IDEAS home Printed from
   My bibliography  Save this article

The Negative and Persistent Impact of Social Housing on Employment


  • Stéphane Gregoir
  • Tristan-Pierre Maury


We assess whether and how much social housing may contribute to the dynamics of unemployment. We propose an original model on the joint dynamics of individual home and labor market positions estimated with UK panel data that allows for idiosyncratic heterogeneity and state dependence. Our results provide significant evidence of cross-causality effects between home tenure and the labor market: we find a higher transition rate into social housing for unemployed or inactive household heads, and a lower probability of getting employed for social tenants ceteris paribus. We compare two groups of household heads living in the private sector: the employed and the jobseekers. We estimate their probability of being employed in the medium term. The indirect role of transitions to social housing appears quantitatively large and significant. Indeed, almost 20% of the gap in employment probability in the medium term between the two groups can be attributed to a higher likelihood of living in the social sector for the jobseekers.

Suggested Citation

  • Stéphane Gregoir & Tristan-Pierre Maury, 2018. "The Negative and Persistent Impact of Social Housing on Employment," Annals of Economics and Statistics, GENES, issue 130, pages 133-166.
  • Handle: RePEc:adr:anecst:y:2018:i:130:p:133-166
    DOI: 10.15609/annaeconstat2009.130.0133

    Download full text from publisher

    File URL:
    Download Restriction: no


    Citations are extracted by the CitEc Project, subscribe to its RSS feed for this item.

    Cited by:

    1. Gohl, Niklas, 2019. "House prices and spatial mobility: Lock-in effects on the German rental market," VfS Annual Conference 2019 (Leipzig): 30 Years after the Fall of the Berlin Wall - Democracy and Market Economy 203557, Verein für Socialpolitik / German Economic Association.

    More about this item


    Social Housing; Unemployment; Path Analysis; Multivariate Dynamic Logit.;
    All these keywords.

    JEL classification:

    • R23 - Urban, Rural, Regional, Real Estate, and Transportation Economics - - Household Analysis - - - Regional Migration; Regional Labor Markets; Population
    • R31 - Urban, Rural, Regional, Real Estate, and Transportation Economics - - Real Estate Markets, Spatial Production Analysis, and Firm Location - - - Housing Supply and Markets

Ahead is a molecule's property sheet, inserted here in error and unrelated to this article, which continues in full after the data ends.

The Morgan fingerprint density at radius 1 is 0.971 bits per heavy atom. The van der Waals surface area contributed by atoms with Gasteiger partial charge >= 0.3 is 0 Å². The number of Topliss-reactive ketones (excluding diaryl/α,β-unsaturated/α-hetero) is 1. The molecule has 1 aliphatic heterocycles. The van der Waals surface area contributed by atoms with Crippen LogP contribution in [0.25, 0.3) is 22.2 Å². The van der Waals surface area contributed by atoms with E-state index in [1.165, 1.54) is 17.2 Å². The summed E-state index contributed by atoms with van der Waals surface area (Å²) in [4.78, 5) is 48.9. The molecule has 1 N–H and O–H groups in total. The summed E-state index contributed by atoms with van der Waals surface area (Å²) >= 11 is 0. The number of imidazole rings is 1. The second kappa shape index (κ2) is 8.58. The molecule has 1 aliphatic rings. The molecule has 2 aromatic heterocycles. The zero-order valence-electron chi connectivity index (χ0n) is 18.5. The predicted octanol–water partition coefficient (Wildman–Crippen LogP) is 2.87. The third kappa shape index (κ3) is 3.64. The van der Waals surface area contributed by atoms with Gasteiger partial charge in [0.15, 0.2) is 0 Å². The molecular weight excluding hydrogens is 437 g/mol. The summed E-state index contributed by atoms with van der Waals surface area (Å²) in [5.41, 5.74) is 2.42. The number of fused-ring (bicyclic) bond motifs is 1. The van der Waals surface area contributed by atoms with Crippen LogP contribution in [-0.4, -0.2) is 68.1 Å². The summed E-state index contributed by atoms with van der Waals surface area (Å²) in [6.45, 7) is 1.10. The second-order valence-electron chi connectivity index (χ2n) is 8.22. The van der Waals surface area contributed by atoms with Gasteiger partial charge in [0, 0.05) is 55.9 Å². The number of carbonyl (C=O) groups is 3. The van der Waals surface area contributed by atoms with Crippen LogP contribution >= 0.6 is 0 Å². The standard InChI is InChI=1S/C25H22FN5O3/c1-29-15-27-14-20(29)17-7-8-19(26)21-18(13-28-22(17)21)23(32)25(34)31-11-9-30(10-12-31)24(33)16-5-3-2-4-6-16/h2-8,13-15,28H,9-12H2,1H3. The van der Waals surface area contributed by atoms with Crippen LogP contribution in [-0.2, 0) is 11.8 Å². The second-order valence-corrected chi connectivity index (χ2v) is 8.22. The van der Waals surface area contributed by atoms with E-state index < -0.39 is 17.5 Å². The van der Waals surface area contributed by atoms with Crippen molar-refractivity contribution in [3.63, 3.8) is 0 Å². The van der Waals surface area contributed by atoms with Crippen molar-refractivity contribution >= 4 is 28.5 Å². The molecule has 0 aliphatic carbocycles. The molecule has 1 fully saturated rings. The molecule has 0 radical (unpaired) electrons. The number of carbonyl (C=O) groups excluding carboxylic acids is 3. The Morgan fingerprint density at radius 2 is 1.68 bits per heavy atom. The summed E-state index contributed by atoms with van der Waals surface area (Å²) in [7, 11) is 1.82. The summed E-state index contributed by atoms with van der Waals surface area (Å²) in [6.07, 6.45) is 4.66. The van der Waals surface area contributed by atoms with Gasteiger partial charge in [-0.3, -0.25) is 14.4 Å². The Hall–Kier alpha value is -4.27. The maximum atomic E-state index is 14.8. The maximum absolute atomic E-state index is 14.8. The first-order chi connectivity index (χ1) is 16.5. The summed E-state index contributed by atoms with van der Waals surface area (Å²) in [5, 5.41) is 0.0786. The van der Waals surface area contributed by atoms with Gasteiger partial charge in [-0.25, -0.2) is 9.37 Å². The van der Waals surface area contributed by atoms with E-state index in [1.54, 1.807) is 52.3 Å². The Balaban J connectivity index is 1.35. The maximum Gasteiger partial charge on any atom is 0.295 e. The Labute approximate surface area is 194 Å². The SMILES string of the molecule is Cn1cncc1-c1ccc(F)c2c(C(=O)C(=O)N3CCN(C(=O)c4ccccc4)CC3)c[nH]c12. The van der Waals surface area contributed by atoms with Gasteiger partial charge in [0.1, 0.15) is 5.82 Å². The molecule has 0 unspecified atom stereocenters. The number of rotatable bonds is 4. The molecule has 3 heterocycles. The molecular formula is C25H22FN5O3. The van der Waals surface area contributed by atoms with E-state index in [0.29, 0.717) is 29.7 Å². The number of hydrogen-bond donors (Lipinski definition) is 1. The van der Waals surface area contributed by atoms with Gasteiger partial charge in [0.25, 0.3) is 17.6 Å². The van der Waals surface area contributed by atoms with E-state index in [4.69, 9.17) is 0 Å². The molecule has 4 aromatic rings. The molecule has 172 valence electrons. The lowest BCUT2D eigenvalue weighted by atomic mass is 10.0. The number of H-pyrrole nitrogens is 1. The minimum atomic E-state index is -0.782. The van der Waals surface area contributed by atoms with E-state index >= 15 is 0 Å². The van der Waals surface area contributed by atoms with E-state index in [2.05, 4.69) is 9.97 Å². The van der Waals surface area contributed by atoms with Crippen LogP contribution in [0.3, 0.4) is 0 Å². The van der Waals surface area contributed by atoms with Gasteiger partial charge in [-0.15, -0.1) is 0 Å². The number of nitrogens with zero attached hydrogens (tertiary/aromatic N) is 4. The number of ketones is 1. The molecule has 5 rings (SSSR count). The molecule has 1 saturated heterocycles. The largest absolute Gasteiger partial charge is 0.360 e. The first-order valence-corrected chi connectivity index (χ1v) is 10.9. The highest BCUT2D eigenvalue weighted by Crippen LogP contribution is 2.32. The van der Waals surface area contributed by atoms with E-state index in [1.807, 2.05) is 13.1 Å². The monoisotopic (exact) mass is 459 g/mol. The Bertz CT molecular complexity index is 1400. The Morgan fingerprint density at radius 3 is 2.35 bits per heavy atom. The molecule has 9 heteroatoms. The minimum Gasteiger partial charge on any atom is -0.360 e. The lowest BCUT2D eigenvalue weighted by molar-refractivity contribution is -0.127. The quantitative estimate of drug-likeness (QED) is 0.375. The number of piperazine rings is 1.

• C33 - Mathematical and Quantitative Methods - - Multiple or Simultaneous Equation Models; Multiple Variables - - - Models with Panel Data; Spatio-temporal Models
    • C35 - Mathematical and Quantitative Methods - - Multiple or Simultaneous Equation Models; Multiple Variables - - - Discrete Regression and Qualitative Choice Models; Discrete Regressors; Proportions


    Access and download statistics


    All material on this site has been provided by the respective publishers and authors. You can help correct errors and omissions. When requesting a correction, please mention this item's handle: RePEc:adr:anecst:y:2018:i:130:p:133-166. See general information about how to correct material in RePEc.

    For technical questions regarding this item, or to correct its authors, title, abstract, bibliographic or download information, contact: (Secretariat General) or (Laurent Linnemer). General contact details of provider: .

    If you have authored this item and are not yet registered with RePEc, we encourage you to do it here. This allows to link your profile to this item. It also allows you to accept potential citations to this item that we are uncertain about.

    We have no references for this item. You can help adding them by using this form .

    If you know of missing items citing this one, you can help us creating those links by adding the relevant references in the same way as above, for each refering item. If you are a registered author of this item, you may also want to check the "citations" tab in your RePEc Author Service profile, as there may be some citations waiting for confirmation.

    Please note that corrections may take a couple of weeks to filter through the various RePEc services.

    IDEAS is a RePEc service hosted by the Research Division of the Federal Reserve Bank of St. Louis . RePEc uses bibliographic data supplied by the respective publishers.